In the end, the political blue water of Midterm 2018 did in fact come ashore as a ripple, not a wave, which is what I expected nationally.
Locally there was a blue storm surge.
And all the waters will soon be getting wilder.
At least four Republican legislators from Mecklenburg County appear to be going down. Next term, Republicans will hold zero seats on the county commission. And increasing Mecklenburg blueness almost put a Democrat in a U.S. House seat that’s been Republican since the Sixties.
Though North Carolina’s 9th District remained red, Democrats nationally regained control of the House. We’ll again have split-party government, something I voted for. Yet, it was still a strong midterm for President Donald Trump.
Democrats appear to have gained more than 30 seats in the House. The average number lost by a president’s party in a mid-term is 30. Bill Clinton lost 54 Democrat seats in his first midterm; Barack Obama lost 63. Trump did great by comparison, and Republicans actually gained in the Senate.
All of which sets up a volatile next two months and two years.
What might the president and Republicans try to do before they lose their House majority about the Mueller investigation? About immigration? About a lot of things?
After Democrats take the House, will they “Legislate, legislate, legislate, and not investigate,” as former Democratic Party National Chairman Ed Rendell advises? Will they really give the gavel back to Nancy Pelosi, giving Trump and Republicans back one of their favorite villains as a foil?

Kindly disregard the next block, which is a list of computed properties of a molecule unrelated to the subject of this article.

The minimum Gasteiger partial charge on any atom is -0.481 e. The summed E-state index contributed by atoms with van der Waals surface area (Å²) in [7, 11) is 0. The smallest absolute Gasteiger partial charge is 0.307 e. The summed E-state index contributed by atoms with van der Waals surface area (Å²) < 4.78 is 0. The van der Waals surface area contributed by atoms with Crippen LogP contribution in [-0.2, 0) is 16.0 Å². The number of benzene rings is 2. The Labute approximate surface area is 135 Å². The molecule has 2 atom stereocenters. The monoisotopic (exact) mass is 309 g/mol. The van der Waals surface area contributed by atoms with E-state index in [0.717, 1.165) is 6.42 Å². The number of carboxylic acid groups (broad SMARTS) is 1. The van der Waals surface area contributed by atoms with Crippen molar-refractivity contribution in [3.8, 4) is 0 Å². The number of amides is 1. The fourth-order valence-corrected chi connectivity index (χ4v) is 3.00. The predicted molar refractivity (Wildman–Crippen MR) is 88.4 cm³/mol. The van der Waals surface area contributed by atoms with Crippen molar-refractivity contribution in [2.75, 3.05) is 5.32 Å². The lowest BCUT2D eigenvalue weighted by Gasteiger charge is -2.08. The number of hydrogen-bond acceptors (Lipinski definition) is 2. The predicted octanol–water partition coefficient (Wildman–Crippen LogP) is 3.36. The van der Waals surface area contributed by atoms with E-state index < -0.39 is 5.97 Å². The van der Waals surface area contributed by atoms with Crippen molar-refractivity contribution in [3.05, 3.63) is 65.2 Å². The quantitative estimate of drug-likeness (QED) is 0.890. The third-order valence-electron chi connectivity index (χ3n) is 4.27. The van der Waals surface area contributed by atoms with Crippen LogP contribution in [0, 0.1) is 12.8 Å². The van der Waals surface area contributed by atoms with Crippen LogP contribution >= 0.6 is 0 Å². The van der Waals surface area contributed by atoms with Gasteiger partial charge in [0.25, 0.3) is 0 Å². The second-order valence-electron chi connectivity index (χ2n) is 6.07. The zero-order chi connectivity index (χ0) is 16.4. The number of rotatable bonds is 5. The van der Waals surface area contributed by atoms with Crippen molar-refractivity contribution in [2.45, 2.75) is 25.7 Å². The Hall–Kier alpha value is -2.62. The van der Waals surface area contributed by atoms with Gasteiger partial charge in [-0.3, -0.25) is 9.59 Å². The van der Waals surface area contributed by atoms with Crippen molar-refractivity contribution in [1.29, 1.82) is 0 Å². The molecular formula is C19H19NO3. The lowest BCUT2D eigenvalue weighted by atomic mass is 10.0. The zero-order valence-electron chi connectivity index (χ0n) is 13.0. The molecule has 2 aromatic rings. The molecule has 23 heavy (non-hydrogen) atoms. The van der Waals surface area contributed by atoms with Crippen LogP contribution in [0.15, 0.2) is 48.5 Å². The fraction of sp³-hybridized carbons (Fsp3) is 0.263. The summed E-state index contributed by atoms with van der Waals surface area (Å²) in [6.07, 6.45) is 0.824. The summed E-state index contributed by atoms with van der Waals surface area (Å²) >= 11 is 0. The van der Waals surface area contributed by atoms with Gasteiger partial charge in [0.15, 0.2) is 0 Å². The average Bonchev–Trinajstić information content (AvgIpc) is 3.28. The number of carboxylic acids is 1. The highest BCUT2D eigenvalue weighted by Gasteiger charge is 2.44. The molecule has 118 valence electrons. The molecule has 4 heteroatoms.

I wrote recently that “Too clever by half” Democrats were quashing their own blue wave heading toward this midterm. Will they do it again heading toward 2020?
And how will the country handle what will without any doubt be the most divisive presidential election season in any of our lifetimes?
The House will be a little over half Democrat, the Senate a little over half Republican, and Donald Trump – whose popularity and polarity helped drive Tuesday’s turnout nearly to general election levels – will be president. Our political divide deepens, and the culture within which it lives is hardening every day.
For several hours last night, while many returns were leaning blue, RealDonaldTrump was silent on Twitter. When it became clear his midterm election night would have a relatively happy ending he picked up his cell phone and started firing away.
By his press conference Wednesday he was in fine form, first talking bipartisanship, then shifting into combat mode ripping Republican candidates who hadn’t embraced him and had lost, and tangling with the media.
Kathleen Parker, a conservative columnist and optimist, Tweeted Tuesday: “Let’s try to remember that we’re not enemies. We’re all on the same team. It won’t be long before we can select a new coach.”
Hemingway’s Jake Barnes flashed in my mind.
“Isn’t it pretty to think so?”